4 Smart Money Strategies to Get You Through Uncertain Times
While it's definitely true that money isn't the end-all, be-all of human existence, it is a crucial component of life. When you have money, you have freedom. You also have protection, especially during turbulent times. Just look at the current climate. Lots of people are worried about their finances and whether they'll be able to cover basic living expenses.
Being financially responsible is just another aspect of survivalism. When you're financially prepared, work shortages or stoppages won't have as big of an impact. You'll also be in a better position to get yourself and your family to safety when you have cash available. Here are a few ways you can increase financial preparedness and make certain you're ready for whatever comes your way.
1. Take a Cold, Hard Look at Your Current Budget
Being good with money is a learned habit, much like anything else. If you find yourself making unnecessary purchases on a regular basis, to the point where it's affecting your finances, stop and take a breath. Chances are a lot of your bad spending habits can be curbed and reduced by taking a few simple steps.
If you're a fan of ordering food from your favorite restaurants, start preparing more meals at home. Remember, homecooked food tastes better and is better for you when you use nutritious ingredients. If you're a gym member, consider canceling your membership and working out at home. There are plenty of home workouts that are just as beneficial as the equipment found at most gyms.
2. Start Saving an Emergency Fund Right Now
Everyone should have an emergency fund set aside that covers at least three months of living expenses. These funds should remain untouched unless of a true emergency or you run the risk of being wholly unprepared when you need them most. However, saving can be tough in the current financial climate.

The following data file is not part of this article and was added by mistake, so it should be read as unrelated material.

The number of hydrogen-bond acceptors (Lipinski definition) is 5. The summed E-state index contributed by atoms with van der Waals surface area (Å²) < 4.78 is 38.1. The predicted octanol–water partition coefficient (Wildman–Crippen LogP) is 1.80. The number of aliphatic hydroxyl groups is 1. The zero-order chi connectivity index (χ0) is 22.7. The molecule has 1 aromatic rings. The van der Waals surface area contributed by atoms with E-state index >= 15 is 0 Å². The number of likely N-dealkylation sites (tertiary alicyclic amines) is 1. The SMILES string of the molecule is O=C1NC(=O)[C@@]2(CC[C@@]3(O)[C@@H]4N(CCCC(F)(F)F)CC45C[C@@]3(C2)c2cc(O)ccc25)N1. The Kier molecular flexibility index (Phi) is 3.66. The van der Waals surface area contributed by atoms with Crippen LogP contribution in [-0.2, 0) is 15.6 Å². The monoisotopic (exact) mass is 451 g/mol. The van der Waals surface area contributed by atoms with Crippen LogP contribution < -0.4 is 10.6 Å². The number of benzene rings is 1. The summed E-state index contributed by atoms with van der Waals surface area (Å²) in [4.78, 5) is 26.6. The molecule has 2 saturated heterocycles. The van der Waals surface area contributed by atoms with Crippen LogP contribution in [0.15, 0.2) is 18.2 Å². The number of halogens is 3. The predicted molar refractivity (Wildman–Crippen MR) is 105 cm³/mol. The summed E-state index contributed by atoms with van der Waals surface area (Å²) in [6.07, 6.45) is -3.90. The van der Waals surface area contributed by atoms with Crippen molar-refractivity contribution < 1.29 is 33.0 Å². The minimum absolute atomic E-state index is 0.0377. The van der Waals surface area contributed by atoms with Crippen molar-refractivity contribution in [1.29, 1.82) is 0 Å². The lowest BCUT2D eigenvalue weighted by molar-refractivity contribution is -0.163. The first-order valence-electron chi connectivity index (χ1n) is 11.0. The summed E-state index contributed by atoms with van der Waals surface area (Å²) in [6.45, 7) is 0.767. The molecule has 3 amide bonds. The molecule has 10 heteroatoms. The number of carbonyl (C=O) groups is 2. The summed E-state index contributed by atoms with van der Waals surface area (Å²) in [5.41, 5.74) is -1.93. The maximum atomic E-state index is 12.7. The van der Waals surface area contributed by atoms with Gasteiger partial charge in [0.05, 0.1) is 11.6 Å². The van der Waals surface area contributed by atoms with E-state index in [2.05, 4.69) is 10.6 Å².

When you put money into your emergency fund, you're investing in your family's future well-being. Accordingly, treat saving like another bill to be paid. You can also automate savings into a dedicated account so funds are moved over automatically. And if you're reluctant to keep your emergency fund in a bank, withdraw the cash and place it in a well-concealed safe deposit box in your home.
3. Chip Away at Your Debt as Much as You Can
In addition to building your emergency savings, you also want to bring down your debt level as much as possible. Being truly free means owning the things you use, whether that's your vehicle or your home. When you owe money to a bank or other lending institution, you're at their mercy. Should a financial collapse occur, you could be at risk of losing these precious commodities.
Whenever possible, make more than the minimum payment on the debt you owe. This will help you pay it down faster, but it can also reduce the amount you owe overall. Making the minimum payments means you're paying more in interest, thereby adding to financial instability.
4. Educate Yourself on Investing
Smart people make sure their money is working hard on their behalf. This is the goal of investing; putting your money into worthwhile pursuits helps it grow and gives you more to work with when it comes to paying down debt and boosting savings. However, you want to rest assured that you're investing wisely, especially if it's your first time.
You don't need a ton of money to start. Even as little as $500 can boost your financial profile when invested wisely. You'll also need to decide which investment vehicle works best for your needs. For example, purchasing stocks allows you to own a share of a company, which means your investment will grow as the business does. There are also bonds, which are less risky but take longer to accrue wealth. If you're distrustful of traditional investing you can always put your money into cryptocurrency, but keep in mind that this tends to be the riskiest option.